The Hard Truth About Hardscapes

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Photo courtesy Chris Copley | Designer | Rondo Pools
Photo courtesy Chris Copley | Designer | Rondo Pools

People have been making use of hardscapes for a long time, and for good reason. These materials are unique, durable, largely maintenance-free and opportunities for customization continue to evolve. With 2020's surge in demand for backyard upgrades stretching into 2021, it may be time for builders to double down on the hardscapes game.

Photo courtesy Chris Copley | Designer | Rondo PoolsPhoto courtesy Chris Copley | Designer | Rondo Pools


A number of misconceptions tend to prevent pool builders β€” often more qualified and better-equipped than they realize β€” from entering the category.

"A lot of pool builders don't do hardscapes. They get to the pool coping, and then they move on to the next project," says Paul Golomski, hardscapes product manager at NPT. "Builders are uncertain about how to do them."

This uncertainty revolves around the installation process itself.

"What pool builders don't want to do is install pavers and have them look horrible six or eight months later, and have an upset homeowner," Golomski adds. "Word of mouth travels fast. I think some of their hesitancy to get into hardscapes is because they don't want to tarnish their name. They really know pools, and they don't want to be an A+ on a pool project but a C on pavers."

Golomski explains that many newer hardscape installers make the mistake of not accounting for extra material. This can snowball into extra time and labor, bringing up the cost of installation.

"It goes back to uncertainty and how to bid it. When it comes to pricing out a project, it's all about the square foot," he says. "Let's say a pool deck is 1,000 sq. ft. If a contractor orders 1,000 sq. ft. of pavers, they're going to be short material, because with cuts, not every pool area is a perfect square. There's always going to be breakage, from concrete pavers to travertine to marble β€” I don't care what kind of material it is."

Ultimately, when it comes to installation, some builders don't realize how capable they already are.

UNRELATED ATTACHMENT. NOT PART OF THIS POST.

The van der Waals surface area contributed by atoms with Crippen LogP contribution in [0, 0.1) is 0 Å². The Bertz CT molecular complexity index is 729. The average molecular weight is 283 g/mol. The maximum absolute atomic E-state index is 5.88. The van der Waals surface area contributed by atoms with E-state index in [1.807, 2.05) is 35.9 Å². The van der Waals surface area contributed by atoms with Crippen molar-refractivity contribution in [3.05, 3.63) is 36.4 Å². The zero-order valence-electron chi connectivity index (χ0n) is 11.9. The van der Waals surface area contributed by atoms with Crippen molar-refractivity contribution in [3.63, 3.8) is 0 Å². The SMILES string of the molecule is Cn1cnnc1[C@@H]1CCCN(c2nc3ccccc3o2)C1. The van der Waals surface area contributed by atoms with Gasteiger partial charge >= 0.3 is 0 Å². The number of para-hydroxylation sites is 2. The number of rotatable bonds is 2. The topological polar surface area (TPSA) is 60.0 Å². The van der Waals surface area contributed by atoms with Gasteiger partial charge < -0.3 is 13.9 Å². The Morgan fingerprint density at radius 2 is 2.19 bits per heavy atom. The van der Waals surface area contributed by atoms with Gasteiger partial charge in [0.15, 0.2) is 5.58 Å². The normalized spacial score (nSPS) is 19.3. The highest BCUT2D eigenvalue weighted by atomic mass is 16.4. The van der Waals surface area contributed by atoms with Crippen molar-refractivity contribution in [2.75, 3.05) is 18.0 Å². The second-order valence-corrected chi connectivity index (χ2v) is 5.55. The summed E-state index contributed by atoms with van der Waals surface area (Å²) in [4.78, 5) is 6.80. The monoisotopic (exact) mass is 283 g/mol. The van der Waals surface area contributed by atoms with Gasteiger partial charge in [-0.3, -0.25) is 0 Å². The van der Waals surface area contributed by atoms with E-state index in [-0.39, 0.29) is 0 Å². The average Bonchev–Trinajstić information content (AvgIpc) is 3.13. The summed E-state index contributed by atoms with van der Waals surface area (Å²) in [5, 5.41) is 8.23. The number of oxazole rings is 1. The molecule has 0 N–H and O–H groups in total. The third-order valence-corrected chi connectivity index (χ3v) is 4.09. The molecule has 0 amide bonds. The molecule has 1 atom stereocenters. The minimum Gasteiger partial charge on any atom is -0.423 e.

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"Pool builders already have a lot of the necessary equipment, so the barrier to entry is very low. They can get right into it," says Golomski. "They can build amazing pools, but might just not be known for hardscapes yet. That's where the resources come in."


With the low barrier to entry β€” and surge in demand β€” why aren't more builders adding these types of projects to their portfolios?

"The biggest hurdle is just the education," says Golomski.

Often, hardscape manufacturers are aware of this hurdle, providing support and resources to help builders transfer their skills.

"We have hardscape installation trainers available to talk to contractors," says Golomski. "Right now it's virtual, but before COVID, we'd go out to job sites and work with contractors on installing pavers. And there's no charge for that. We know that we're here to educate our customers, and help them grow their business."

That kind of builder support is also part of the model at Arriscraft of Canada, a quarrier of Adair limestone, according to George Winsor, regional sales manager. "Under non-COVID situations, on larger projects, we'd send out a masonry contractor to work with," he says. "If it's a new product the builder is not familiar with, we help get them off the ground, familiarize them with it and train their staff."

In addition, Arriscraft keeps two technologists on staff to review drawings and assist in the design and installation process.

"At the end of the day, it's all up to the installer, but we certainly want to help them design properly," says Winsor.

 Photo courtesy Chris Copley | Designer | Rondo PoolsPhoto courtesy Chris Copley | Designer | Rondo Pools


From granite and marble to travertine, limestone and porcelain, the sheer variety of hardscape materials on the market promises something to fit any homeowner's tastes.

"One of the major trends over the past several years has been homeowners selecting natural stone over what would be considered a traditional concrete paver," says Golomski. "With that, you can create and customize a look and feel that isn't replicated like you would have with traditional poured or stand concrete."

Right now, NPT's most popular selection for coping and pool decks is travertine.

"When someone chooses travertine, they can be assured that their neighbor who chooses the same color of product won't have the same look, because every layout is going to be very different," Golomski says. "Within travertine, there's a phrase called the 'movement.' It's the way that the stone and the veining moves, the way the material is cut. It makes a different kind of flow from paver to paver."

Beyond materials, colors and textures, some manufacturers can even customize shapes.